Author Jim Thompson created some of the darkest pulp crime fiction ever to land between the covers of greasy paperbacks left in two bit diners on dark rain soaked nights. He was a writer whose tales were filled with sleazy grifters and psychopaths. An alcoholic himself, Thompson’s works featured characters that drank too much booze, like it were a life saving device or a device to run away from life.
Directed as if he were holding a sharp knife to the gut, “Scandal Sheet” was the first in a series of noirish crime films made by Phil Karlson in the 1950’s. Based on a novel (The Dark Page) by filmmaker Sam Fuller with a screenplay by Ted Shedeman, Eugene Ling and James Poe, “Scandal Sheet” moves along at a speedy pace throughout its 88 minute running time. Karlson’s dark world is aided nicely by cinematographer Burnett Guffey who manages to make the studio bound sets feel like the dirty grit of the big city.
Once a respectable New York City newspaper, but with a falling circulation, relentless editor Mark Chapman (Broderick Crawford) was brought in to turn the paper into a tabloid seeking sensationalistic rag exploiting the helpless victims of crimes. In return, he has more than doubled the papers’ circulation satisfying the majority of the newspaper’s board members. Crawford is intensely uncompromising as Chapman, a cynical man who has escaped from a previously secret life some twenty years earlier. Like many noir anti-heroes though, his past comes back to haunt him. In this case, it’s his wife. Continue reading
Mary Astor’s career was a long one going back to the early 1920’s. Over the years her career continued to grow until an infamous marital scandal broke in 1936 while she was making William Wyler’s “Dodsworth.” During the court battle her husband Dr. Franklyn Thorpe threatened to submit Astor’s spicy, fully detailed, diary as evidence of her infidelities with George S. Kaufmann and other celebrities. Ultimately, the diary was never offered to the court. Astor’s career could have been in jeopardy, since as with most actors at the time, a morality clause was included as part of the contract. Fortunately, Sam Goldwyn refused to fire her and she continued in her role as Edith Cortwright, Huston’s lover in the film. “Dodsworth” was a hit and Astor amazingly entered what could be considered her peak period with films like “The Prisoner of Zenda,” “The Hurricane,” “Midnight,” “Brigham Young” leading her into arguably her best year, 1941, with “The Maltese Falcon” and an Academy Award winning role as Best Supporting Actress for her role in “The Great Lie.”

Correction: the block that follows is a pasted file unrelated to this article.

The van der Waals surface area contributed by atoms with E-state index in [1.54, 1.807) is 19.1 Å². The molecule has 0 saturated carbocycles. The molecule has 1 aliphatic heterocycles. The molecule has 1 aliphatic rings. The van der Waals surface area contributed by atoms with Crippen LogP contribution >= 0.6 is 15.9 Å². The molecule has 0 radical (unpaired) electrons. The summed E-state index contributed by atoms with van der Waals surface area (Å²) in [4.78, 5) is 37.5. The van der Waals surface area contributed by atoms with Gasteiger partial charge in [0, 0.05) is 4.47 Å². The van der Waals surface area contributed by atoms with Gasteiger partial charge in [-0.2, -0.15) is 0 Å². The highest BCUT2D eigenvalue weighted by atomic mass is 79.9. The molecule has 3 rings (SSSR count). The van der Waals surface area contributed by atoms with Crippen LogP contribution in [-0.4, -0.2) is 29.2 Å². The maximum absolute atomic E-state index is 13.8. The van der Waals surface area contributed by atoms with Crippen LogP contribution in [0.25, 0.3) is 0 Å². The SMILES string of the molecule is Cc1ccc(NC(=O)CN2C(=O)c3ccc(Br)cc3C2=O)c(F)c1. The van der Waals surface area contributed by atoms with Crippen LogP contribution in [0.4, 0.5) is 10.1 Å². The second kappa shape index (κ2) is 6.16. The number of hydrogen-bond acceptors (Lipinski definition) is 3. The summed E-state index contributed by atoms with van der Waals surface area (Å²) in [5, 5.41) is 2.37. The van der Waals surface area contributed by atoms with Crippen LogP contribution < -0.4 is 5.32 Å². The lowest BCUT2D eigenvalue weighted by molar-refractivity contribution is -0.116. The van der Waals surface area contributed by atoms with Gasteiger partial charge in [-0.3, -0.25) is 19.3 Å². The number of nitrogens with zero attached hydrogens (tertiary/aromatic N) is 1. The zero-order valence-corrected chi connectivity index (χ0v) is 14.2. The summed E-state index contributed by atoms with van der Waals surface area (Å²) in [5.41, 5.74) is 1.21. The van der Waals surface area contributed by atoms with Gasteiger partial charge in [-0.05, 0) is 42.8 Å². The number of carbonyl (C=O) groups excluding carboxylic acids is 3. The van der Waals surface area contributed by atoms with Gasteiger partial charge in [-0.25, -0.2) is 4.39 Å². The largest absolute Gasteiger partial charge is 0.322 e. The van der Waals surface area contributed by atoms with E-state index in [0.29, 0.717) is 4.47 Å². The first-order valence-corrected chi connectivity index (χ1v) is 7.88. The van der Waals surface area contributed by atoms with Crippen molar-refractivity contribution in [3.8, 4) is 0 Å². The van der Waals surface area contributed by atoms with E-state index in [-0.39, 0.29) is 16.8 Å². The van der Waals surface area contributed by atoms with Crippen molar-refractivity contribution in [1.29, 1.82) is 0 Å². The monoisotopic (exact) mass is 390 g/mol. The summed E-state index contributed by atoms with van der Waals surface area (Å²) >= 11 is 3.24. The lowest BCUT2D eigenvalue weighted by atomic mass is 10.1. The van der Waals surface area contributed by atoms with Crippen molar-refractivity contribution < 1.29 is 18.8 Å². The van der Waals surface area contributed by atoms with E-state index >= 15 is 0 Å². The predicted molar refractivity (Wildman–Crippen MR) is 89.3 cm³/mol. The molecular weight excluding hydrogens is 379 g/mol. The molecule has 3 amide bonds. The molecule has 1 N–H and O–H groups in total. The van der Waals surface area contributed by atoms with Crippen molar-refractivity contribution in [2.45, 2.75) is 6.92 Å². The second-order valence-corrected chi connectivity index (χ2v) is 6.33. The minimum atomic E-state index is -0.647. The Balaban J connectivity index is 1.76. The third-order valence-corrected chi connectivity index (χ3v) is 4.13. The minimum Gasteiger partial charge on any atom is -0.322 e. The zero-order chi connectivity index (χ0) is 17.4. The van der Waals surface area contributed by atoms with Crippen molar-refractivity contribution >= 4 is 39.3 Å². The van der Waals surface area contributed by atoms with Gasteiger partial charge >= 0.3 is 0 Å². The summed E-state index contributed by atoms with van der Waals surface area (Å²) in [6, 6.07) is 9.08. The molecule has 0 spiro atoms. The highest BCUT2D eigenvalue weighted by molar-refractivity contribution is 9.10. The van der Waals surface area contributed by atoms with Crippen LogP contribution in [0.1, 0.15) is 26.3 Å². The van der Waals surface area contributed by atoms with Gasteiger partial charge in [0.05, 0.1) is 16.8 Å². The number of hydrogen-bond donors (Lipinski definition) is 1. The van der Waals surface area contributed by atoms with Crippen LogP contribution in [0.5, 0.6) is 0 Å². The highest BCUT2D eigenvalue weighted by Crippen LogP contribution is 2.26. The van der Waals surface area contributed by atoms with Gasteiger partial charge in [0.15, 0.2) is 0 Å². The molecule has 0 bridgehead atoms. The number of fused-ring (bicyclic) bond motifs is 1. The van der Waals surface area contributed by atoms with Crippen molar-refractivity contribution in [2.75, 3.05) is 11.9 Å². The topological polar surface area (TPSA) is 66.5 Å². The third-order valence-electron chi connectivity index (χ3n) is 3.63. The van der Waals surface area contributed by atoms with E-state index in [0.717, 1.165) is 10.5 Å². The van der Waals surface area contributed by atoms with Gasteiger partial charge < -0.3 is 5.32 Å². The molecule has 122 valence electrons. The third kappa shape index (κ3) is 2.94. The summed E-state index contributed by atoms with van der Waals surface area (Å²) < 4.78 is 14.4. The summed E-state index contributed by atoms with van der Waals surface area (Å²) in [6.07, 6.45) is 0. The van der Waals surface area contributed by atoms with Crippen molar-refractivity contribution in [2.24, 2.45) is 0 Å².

After the successful year of 1941, along with its follow up with films like “Across the Pacific” and Preston Sturges, “The Palm Beach Story,” both in 1942, Mary Astor’s career hit another serious bump in the road. She made the mistake of signing a contract with MGM where they pretty much regulated her to playing “mother” roles in films like “Meet Me in St. Louis” and “Little Women.” In the 1944 musical, Astor, only 38 at the time, played the mother of Judy Garland who was 22. Suffice it to say, Astor was not happy. One of the few meatier roles MGM tossed Mary’s way came in 1948. Continue reading
Based on Lucille Fletcher’s highly popular radio play, “Sorry, Wrong Number” was brought to the screen in 1948 by producer Hal B. Wallis and Paramount. The film was directed by Anatole Litvak and stars Barbara Stanwyck and Burt Lancaster. The original radio show featured Agnes Moorehead and was primarily a tense one woman dialogue for the complete twenty-two minute show. The program was so popular, Moorehead reprised her role several times over the years, but when Wallis and Paramount purchased the property, they decided Moorehead was not a big enough star for the lead role in the film. So here came Stanwyck who had just signed a contract with Wallis making this her first film under the new agreement.